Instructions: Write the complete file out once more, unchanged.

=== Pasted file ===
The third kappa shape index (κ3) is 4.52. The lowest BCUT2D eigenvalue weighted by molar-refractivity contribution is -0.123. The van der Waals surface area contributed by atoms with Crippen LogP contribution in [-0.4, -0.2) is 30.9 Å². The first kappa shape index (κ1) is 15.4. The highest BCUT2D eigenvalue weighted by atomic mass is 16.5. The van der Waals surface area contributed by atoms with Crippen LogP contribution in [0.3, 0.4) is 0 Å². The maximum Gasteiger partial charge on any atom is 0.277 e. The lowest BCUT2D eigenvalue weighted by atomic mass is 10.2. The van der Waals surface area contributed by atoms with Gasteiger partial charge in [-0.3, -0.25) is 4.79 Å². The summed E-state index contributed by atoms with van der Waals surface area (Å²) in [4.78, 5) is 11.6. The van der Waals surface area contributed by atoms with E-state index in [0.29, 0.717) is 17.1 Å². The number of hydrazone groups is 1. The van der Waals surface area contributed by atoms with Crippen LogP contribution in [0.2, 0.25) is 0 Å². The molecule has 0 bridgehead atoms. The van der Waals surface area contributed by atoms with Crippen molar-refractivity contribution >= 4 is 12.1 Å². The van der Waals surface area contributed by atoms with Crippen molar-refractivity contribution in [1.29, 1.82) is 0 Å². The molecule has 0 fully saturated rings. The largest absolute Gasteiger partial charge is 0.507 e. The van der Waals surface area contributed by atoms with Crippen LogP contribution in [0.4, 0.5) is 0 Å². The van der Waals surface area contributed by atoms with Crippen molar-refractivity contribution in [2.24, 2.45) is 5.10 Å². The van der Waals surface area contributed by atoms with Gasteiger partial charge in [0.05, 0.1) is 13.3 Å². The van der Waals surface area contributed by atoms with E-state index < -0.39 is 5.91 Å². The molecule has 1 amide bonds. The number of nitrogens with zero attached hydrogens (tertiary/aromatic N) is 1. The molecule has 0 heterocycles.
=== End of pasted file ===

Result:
The third kappa shape index (κ3) is 4.52. The lowest BCUT2D eigenvalue weighted by molar-refractivity contribution is -0.123. The van der Waals surface area contributed by atoms with Crippen LogP contribution in [-0.4, -0.2) is 30.9 Å². The first kappa shape index (κ1) is 15.4. The highest BCUT2D eigenvalue weighted by atomic mass is 16.5. The van der Waals surface area contributed by atoms with Crippen LogP contribution in [0.3, 0.4) is 0 Å². The maximum Gasteiger partial charge on any atom is 0.277 e. The lowest BCUT2D eigenvalue weighted by atomic mass is 10.2. The van der Waals surface area contributed by atoms with Gasteiger partial charge in [-0.3, -0.25) is 4.79 Å². The summed E-state index contributed by atoms with van der Waals surface area (Å²) in [4.78, 5) is 11.6. The van der Waals surface area contributed by atoms with E-state index in [0.29, 0.717) is 17.1 Å². The number of hydrazone groups is 1. The van der Waals surface area contributed by atoms with Crippen LogP contribution in [0.2, 0.25) is 0 Å². The molecule has 0 bridgehead atoms. The van der Waals surface area contributed by atoms with Crippen molar-refractivity contribution >= 4 is 12.1 Å². The van der Waals surface area contributed by atoms with Crippen molar-refractivity contribution in [1.29, 1.82) is 0 Å². The molecule has 0 fully saturated rings. The largest absolute Gasteiger partial charge is 0.507 e. The van der Waals surface area contributed by atoms with Crippen LogP contribution in [0.4, 0.5) is 0 Å². The van der Waals surface area contributed by atoms with Crippen molar-refractivity contribution in [2.24, 2.45) is 5.10 Å². The van der Waals surface area contributed by atoms with Gasteiger partial charge in [0.05, 0.1) is 13.3 Å². The van der Waals surface area contributed by atoms with E-state index < -0.39 is 5.91 Å². The molecule has 1 amide bonds. The number of nitrogens with zero attached hydrogens (tertiary/aromatic N) is 1. The molecule has 0 heterocycles.